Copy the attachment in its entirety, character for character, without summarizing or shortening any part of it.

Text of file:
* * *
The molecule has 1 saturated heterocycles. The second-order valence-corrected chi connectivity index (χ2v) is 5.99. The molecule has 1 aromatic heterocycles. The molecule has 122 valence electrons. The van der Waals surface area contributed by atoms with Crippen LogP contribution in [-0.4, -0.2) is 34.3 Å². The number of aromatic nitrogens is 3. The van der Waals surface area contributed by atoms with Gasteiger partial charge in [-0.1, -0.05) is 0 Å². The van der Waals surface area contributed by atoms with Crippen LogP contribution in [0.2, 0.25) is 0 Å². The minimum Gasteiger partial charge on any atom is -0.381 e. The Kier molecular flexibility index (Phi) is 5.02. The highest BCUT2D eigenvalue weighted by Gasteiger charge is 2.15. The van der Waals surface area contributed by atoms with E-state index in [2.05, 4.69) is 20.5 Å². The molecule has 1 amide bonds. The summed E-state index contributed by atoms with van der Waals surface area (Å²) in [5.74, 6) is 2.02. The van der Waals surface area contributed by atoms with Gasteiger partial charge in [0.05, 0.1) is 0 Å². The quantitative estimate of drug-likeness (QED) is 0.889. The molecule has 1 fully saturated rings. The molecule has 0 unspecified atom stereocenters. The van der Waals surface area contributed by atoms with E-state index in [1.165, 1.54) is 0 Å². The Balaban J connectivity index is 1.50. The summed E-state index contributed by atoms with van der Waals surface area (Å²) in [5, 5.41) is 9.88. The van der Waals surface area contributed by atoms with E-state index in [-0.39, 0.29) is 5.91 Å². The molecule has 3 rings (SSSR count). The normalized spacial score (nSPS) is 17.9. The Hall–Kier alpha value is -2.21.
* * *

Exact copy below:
The molecule has 1 saturated heterocycles. The second-order valence-corrected chi connectivity index (χ2v) is 5.99. The molecule has 1 aromatic heterocycles. The molecule has 122 valence electrons. The van der Waals surface area contributed by atoms with Crippen LogP contribution in [-0.4, -0.2) is 34.3 Å². The number of aromatic nitrogens is 3. The van der Waals surface area contributed by atoms with Gasteiger partial charge in [-0.1, -0.05) is 0 Å². The van der Waals surface area contributed by atoms with Crippen LogP contribution in [0.2, 0.25) is 0 Å². The minimum Gasteiger partial charge on any atom is -0.381 e. The Kier molecular flexibility index (Phi) is 5.02. The highest BCUT2D eigenvalue weighted by Gasteiger charge is 2.15. The van der Waals surface area contributed by atoms with E-state index in [2.05, 4.69) is 20.5 Å². The molecule has 1 amide bonds. The summed E-state index contributed by atoms with van der Waals surface area (Å²) in [5.74, 6) is 2.02. The van der Waals surface area contributed by atoms with Gasteiger partial charge in [0.05, 0.1) is 0 Å². The quantitative estimate of drug-likeness (QED) is 0.889. The molecule has 1 fully saturated rings. The molecule has 0 unspecified atom stereocenters. The van der Waals surface area contributed by atoms with E-state index in [1.165, 1.54) is 0 Å². The Balaban J connectivity index is 1.50. The summed E-state index contributed by atoms with van der Waals surface area (Å²) in [5, 5.41) is 9.88. The van der Waals surface area contributed by atoms with E-state index in [-0.39, 0.29) is 5.91 Å². The molecule has 3 rings (SSSR count). The normalized spacial score (nSPS) is 17.9. The Hall–Kier alpha value is -2.21.